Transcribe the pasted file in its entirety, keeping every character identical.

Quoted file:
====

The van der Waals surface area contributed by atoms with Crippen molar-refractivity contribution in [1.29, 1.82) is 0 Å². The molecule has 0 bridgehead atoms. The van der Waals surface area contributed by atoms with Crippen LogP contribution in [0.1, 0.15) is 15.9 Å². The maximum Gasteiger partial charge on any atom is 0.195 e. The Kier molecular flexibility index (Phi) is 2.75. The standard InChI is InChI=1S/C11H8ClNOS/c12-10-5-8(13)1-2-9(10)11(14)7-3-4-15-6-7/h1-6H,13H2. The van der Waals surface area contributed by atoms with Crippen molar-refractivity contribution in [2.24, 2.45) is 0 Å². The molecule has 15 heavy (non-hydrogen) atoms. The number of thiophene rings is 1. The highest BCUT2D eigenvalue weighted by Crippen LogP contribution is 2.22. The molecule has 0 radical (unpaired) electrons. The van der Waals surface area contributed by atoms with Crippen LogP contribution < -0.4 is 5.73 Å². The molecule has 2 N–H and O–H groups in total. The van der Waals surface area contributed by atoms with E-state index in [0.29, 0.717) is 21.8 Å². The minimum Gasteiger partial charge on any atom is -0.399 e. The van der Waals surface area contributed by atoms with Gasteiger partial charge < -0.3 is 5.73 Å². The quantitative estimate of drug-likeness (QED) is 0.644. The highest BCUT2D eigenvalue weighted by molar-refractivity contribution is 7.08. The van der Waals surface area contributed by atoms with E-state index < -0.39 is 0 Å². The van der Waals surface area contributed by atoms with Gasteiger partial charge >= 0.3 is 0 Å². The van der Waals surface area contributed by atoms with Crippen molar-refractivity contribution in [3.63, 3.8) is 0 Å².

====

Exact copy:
The van der Waals surface area contributed by atoms with Crippen molar-refractivity contribution in [1.29, 1.82) is 0 Å². The molecule has 0 bridgehead atoms. The van der Waals surface area contributed by atoms with Crippen LogP contribution in [0.1, 0.15) is 15.9 Å². The maximum Gasteiger partial charge on any atom is 0.195 e. The Kier molecular flexibility index (Phi) is 2.75. The standard InChI is InChI=1S/C11H8ClNOS/c12-10-5-8(13)1-2-9(10)11(14)7-3-4-15-6-7/h1-6H,13H2. The van der Waals surface area contributed by atoms with Crippen molar-refractivity contribution in [2.24, 2.45) is 0 Å². The molecule has 15 heavy (non-hydrogen) atoms. The number of thiophene rings is 1. The highest BCUT2D eigenvalue weighted by Crippen LogP contribution is 2.22. The molecule has 0 radical (unpaired) electrons. The van der Waals surface area contributed by atoms with Crippen LogP contribution < -0.4 is 5.73 Å². The molecule has 2 N–H and O–H groups in total. The van der Waals surface area contributed by atoms with E-state index in [0.29, 0.717) is 21.8 Å². The minimum Gasteiger partial charge on any atom is -0.399 e. The van der Waals surface area contributed by atoms with Gasteiger partial charge < -0.3 is 5.73 Å². The quantitative estimate of drug-likeness (QED) is 0.644. The highest BCUT2D eigenvalue weighted by molar-refractivity contribution is 7.08. The van der Waals surface area contributed by atoms with E-state index < -0.39 is 0 Å². The van der Waals surface area contributed by atoms with Gasteiger partial charge >= 0.3 is 0 Å². The van der Waals surface area contributed by atoms with Crippen molar-refractivity contribution in [3.63, 3.8) is 0 Å².